There are several things to consider before taking on huge student loans. Unfortunately, financial aid officers don’t always give you all of the information you need to make wise decisions.
You need college to get a decent job and you need money to pay for college. Student loans just seem like they’re part of the deal, but what’s the catch? If you’re not careful, you can get into a heap of trouble before you finish your first semester, much less have a degree in hand.
Student Debt is a Gigantic Problem
In 2014, US student loan debt was more than $1.2 trillion (a new world record) with over 7 million student loans in default, and rising. It can cripple you at a time you’re just trying to spread your financial wings (10% of college graduates start out with loan payments that take up 25% of what they earn). Further, the problem doesn’t end as soon as most students think it will. With average debt loads of around $30,000 (climbing easily to $100,000 or more) these loans can add $16,000 in interest — not counting fees of 1% to 4% — and can take 20 years to pay back at $200 a month. And that’s on average.
The result? Most student loan defaults happen to people from 40 to 49 years old, and according to the New York Federal Reserve, more than 2 million people over 60 still have student debt.
The Financial Aid Collection Companies Aren’t Out to Help You
The Consumer Financial Protection Bureau has found that loan servicers — the companies that collect on student loans — will often try to work the numbers to increase your penalties and fees. They do this by refusing to let you pay off the higher interest rate portions of your debt first. In some cases, if you have more than one loan and make a partial payment, they’ll even split it to stick you with as many late fees as possible.
The Private Student Loan Companies Aren’t Out to Help You
Don’t be fooled by private loans with advertised rates much lower than the Stafford Loan rates. To get those lower rates, they often require a credit score over 770. Only about 20% of applicants qualify.
Further, most private loans have variable rates, and those are only going to rise. And private loans don’t carry the affordable repayment options that come with public loans.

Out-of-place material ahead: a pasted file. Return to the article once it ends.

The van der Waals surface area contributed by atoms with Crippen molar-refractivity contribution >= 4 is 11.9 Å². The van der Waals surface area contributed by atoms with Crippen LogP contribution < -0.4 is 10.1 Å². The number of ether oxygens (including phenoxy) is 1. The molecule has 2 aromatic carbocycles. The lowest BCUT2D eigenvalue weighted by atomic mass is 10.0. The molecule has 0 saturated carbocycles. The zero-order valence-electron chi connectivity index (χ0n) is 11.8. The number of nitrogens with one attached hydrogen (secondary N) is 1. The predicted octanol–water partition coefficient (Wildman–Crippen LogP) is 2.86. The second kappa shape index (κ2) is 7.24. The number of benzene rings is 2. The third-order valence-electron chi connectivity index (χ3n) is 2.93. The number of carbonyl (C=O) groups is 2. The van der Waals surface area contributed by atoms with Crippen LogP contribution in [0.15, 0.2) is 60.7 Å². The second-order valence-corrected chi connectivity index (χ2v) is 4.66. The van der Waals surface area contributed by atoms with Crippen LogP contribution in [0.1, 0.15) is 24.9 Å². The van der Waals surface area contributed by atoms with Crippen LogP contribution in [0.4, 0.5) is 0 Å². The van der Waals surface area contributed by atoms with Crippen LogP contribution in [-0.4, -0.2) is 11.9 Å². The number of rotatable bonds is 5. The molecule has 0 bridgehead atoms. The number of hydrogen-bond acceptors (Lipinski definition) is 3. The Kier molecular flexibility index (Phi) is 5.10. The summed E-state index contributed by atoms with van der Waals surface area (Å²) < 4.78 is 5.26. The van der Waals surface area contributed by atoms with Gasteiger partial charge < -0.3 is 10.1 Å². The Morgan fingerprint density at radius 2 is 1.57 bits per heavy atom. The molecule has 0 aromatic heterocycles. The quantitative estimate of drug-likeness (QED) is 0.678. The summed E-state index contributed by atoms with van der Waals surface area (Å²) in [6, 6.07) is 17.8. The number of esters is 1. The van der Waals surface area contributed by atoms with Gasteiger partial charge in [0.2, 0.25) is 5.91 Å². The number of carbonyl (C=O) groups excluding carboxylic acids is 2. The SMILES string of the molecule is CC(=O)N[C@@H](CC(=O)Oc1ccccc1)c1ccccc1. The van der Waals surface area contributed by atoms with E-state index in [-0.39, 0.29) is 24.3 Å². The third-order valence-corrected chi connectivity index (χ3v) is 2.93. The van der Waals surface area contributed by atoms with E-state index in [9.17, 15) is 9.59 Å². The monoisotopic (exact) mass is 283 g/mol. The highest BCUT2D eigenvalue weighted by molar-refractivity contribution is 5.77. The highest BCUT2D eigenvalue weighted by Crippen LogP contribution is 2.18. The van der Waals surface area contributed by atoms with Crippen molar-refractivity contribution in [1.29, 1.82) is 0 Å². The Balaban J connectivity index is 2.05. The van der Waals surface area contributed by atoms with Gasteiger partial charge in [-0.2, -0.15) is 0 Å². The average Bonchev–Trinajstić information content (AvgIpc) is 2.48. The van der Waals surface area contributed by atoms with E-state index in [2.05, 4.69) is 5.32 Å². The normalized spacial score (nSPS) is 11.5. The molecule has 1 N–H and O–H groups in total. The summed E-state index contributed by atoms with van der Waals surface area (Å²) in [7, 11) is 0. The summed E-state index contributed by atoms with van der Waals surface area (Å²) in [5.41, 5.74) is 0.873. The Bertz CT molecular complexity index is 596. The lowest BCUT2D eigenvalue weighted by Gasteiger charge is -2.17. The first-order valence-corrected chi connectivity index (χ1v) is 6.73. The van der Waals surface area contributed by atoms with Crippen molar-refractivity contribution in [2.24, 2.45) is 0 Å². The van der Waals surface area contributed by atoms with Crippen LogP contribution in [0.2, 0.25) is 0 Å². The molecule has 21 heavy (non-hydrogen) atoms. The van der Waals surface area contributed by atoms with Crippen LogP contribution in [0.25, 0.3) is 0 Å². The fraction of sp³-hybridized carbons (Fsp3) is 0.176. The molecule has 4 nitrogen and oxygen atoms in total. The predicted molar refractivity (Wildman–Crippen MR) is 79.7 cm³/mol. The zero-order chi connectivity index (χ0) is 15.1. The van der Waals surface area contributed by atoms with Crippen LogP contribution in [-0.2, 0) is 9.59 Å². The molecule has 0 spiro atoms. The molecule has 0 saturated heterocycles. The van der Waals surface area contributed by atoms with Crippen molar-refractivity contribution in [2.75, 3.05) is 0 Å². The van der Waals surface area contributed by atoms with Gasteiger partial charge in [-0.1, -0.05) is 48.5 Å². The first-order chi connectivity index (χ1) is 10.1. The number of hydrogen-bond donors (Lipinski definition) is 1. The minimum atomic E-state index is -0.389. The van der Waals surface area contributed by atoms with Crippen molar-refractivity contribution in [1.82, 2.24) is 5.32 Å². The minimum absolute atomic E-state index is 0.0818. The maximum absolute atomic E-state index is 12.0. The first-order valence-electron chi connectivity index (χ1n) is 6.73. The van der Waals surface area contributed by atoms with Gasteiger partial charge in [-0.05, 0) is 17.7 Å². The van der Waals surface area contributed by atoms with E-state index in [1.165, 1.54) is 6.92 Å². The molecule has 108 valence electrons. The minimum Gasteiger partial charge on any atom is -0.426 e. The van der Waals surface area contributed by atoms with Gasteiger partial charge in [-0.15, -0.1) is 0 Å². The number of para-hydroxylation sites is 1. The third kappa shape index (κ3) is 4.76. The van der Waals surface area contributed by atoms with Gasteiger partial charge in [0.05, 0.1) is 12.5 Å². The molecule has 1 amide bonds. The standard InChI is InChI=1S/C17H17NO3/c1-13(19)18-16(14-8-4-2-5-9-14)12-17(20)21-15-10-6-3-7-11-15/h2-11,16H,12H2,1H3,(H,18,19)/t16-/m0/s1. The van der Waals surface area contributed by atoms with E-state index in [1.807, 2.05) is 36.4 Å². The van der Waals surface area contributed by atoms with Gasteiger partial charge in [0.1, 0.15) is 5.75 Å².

The Financial Aid Departments Aren’t Even Out to Help You
Financial aid award letters are often set up to make their offer seem affordable. They’ll combine aid and scholarships with loans, and mix low interest loans with high interest ones to make it all seem reasonable. Some colleges will even accept you, but with a terrible debt burden. This is called “admit-deny.” The school’s reasoning is, you’re not really an attractive candidate, but they’ll still take you if they can make a lot of money on the deal.
The takeaway here is, examine what they offer carefully. You’re better off going to a 2nd or 3rd choice school than getting held up by your “reach” school. (And studies show it won’t matter in terms of your income potential in a year anyway.)
You also need to be aware of timing. Thanks to a credit check, parents might get rejected for a PLUS loan after they’ve already paid a non-refundable deposit on tuition, then get left holding the bag. And just because you get a nice financial aid offer in year one, don’t expect the same in years 2-4. You’ll need to reapply for aid each year, and colleges hardly ever grant the same attractive packages once you’re already committed.
You are really the only one who’s out to help you. To increase your chances of successfully avoiding all the student loan pitfalls, give serious consideration to hiring a financial planner to guide you through the choices. And at the very least, sit down and figure out how much you’ll really owe, what your payments will be, how long they’ll last, and whether you can afford it. Don’t count on pie-in-the-sky income. Think of all the graduates with degrees in computer programming (and $90K in debt) who stepped out into a failing job market and had to settle for a lot less income than they’d planned on (and a much heavier debt burden than they could bear).
New regulations will erase your loans under certain conditions, such as working for 5 years as a public school teacher in a low-income area, joining the military, or taking a public service, non-profit, or government job. Also, look into the income-based repayment plan. This plan limits your payments to 15% of “discretionary income.” That is, 15% of the amount of what you earn, above the poverty line.
Student Debt is a Real Problem for Millions
Many students and parents are completely unaware of the real implications of student loans. The documentary Scholorship, which you can watch above, gives a good overview of the financial challenges facing students and graduates that have taken on student loans.